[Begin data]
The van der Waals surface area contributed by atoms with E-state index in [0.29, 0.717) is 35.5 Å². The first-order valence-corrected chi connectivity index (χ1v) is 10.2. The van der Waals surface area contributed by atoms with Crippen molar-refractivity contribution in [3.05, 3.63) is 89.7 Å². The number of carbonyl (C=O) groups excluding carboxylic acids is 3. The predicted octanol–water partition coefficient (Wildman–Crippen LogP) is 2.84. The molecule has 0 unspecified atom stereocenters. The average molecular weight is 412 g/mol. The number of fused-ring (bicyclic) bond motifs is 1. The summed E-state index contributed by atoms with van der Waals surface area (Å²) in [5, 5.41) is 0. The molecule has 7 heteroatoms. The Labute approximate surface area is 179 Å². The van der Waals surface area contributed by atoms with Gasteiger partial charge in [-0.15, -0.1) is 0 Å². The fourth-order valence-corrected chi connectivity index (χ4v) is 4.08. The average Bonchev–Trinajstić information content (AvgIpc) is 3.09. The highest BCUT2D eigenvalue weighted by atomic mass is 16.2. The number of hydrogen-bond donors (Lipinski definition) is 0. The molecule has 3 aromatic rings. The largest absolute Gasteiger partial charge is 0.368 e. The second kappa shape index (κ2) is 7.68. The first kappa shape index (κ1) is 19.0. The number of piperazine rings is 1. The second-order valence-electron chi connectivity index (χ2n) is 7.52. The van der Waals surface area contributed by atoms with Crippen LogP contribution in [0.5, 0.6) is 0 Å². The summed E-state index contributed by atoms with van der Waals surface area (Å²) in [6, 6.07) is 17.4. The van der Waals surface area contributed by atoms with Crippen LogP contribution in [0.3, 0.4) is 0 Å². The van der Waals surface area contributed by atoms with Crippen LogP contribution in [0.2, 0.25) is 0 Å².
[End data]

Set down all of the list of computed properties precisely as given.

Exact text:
The van der Waals surface area contributed by atoms with E-state index in [0.29, 0.717) is 35.5 Å². The first-order valence-corrected chi connectivity index (χ1v) is 10.2. The van der Waals surface area contributed by atoms with Crippen molar-refractivity contribution in [3.05, 3.63) is 89.7 Å². The number of carbonyl (C=O) groups excluding carboxylic acids is 3. The predicted octanol–water partition coefficient (Wildman–Crippen LogP) is 2.84. The molecule has 0 unspecified atom stereocenters. The average molecular weight is 412 g/mol. The number of fused-ring (bicyclic) bond motifs is 1. The summed E-state index contributed by atoms with van der Waals surface area (Å²) in [5, 5.41) is 0. The molecule has 7 heteroatoms. The Labute approximate surface area is 179 Å². The van der Waals surface area contributed by atoms with Gasteiger partial charge in [-0.15, -0.1) is 0 Å². The fourth-order valence-corrected chi connectivity index (χ4v) is 4.08. The average Bonchev–Trinajstić information content (AvgIpc) is 3.09. The highest BCUT2D eigenvalue weighted by atomic mass is 16.2. The number of hydrogen-bond donors (Lipinski definition) is 0. The molecule has 3 aromatic rings. The largest absolute Gasteiger partial charge is 0.368 e. The second kappa shape index (κ2) is 7.68. The first kappa shape index (κ1) is 19.0. The number of piperazine rings is 1. The second-order valence-electron chi connectivity index (χ2n) is 7.52. The van der Waals surface area contributed by atoms with Crippen LogP contribution in [0.5, 0.6) is 0 Å². The summed E-state index contributed by atoms with van der Waals surface area (Å²) in [6, 6.07) is 17.4. The van der Waals surface area contributed by atoms with Crippen LogP contribution in [0.3, 0.4) is 0 Å². The van der Waals surface area contributed by atoms with Crippen LogP contribution in [0.2, 0.25) is 0 Å².